Hundreds of yellow strings of yarn vibrate softly in the wind as they are wound through and around one another at the Roots N Blues unity tent. Run by Storage Mart and Big Brothers Big Sisters, the goal is to bring people of all backgrounds together to realize the similarities between human beings instead of the differences.
"It takes a community to build this and make something together," says Drew Bennett with Big Brothers Big Sisters. "It takes diverse backgrounds and experiences to join together and create this deeper sense of belonging."
Bennett tells people who approach to wander around the bars in the ground, look at the identifying words and decide what connects to them. Then you pick up the yellow yarn in the middle, wrap it around those words that resonate with you most and become part of the intricate pattern of those who came before. Some people connect to one, and some (adorable children) connect with all of them. The greater hope – to instill a sense of connection to those who participate.
"My favorite part of the activity is that it brings so many people together, from young kids to people in their 60s, introverted or extroverted," he says. "You see them coming together in the middle of the tent and they're communicating, and you might not see that in a lot of other situations."
The Unity Project was created by Nancy Belmont three years ago to fight against the divisiveness of American politics. With the hopes of using self-given and projected labels as a way to connect instead of divide, the strings are a metaphor for that unity Belmont hoped to inspire.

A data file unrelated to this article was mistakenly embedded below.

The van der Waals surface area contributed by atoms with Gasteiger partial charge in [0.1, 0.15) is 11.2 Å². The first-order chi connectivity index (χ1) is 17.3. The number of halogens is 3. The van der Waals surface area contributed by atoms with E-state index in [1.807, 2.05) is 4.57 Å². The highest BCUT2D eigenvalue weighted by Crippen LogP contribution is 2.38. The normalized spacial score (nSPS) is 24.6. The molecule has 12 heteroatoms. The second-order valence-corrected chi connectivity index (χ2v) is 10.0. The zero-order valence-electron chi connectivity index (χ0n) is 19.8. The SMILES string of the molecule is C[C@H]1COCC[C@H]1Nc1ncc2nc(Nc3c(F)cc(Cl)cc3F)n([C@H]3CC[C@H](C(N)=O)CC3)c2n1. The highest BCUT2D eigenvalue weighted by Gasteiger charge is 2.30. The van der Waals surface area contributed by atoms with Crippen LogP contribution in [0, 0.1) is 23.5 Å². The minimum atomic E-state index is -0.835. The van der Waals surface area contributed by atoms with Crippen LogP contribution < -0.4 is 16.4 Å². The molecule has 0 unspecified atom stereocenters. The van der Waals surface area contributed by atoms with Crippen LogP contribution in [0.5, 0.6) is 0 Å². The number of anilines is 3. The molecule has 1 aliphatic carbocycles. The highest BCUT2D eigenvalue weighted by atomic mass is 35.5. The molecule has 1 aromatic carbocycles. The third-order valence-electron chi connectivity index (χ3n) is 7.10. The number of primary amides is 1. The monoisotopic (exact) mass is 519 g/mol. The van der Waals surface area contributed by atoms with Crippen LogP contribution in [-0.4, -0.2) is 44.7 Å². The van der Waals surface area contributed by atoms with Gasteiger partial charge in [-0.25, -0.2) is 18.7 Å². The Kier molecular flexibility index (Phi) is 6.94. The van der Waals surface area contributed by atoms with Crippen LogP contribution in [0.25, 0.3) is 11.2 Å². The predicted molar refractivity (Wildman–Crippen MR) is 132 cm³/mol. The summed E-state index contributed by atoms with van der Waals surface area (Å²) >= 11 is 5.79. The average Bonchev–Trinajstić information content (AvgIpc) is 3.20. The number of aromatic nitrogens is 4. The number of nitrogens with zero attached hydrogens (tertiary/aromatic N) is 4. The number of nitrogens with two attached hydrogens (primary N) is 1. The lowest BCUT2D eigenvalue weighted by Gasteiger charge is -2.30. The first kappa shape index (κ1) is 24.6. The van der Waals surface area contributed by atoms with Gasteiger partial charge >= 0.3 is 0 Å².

Heather Huffman, part of the marketing team at Storage Mart, says this is the second year the unity tent has been at Roots N Blues and began after Jamie Varvaro, one of the owners, suggested it. The concept fits right into the homegrown, community feel of the festival. Hundreds of people roll through the tent, choose their labels and are left to reflect on the experience.
"There's a lot dividing the country right now, and it's nice to have something that brings people together," Huffman says. "I love how much people have been laughing and smiling. When they get tangled up in their yarn and they're joking around, nobody is judging one another."
Even if two people choose completely opposite labels, their strands and their stories still intertwine. It may just be a small tent in a small corner of the world, but these small connections influence people and the communities in which they live. So check out the tent, participate in something thoughtful and reflect on the deeper meaning behind the yarn.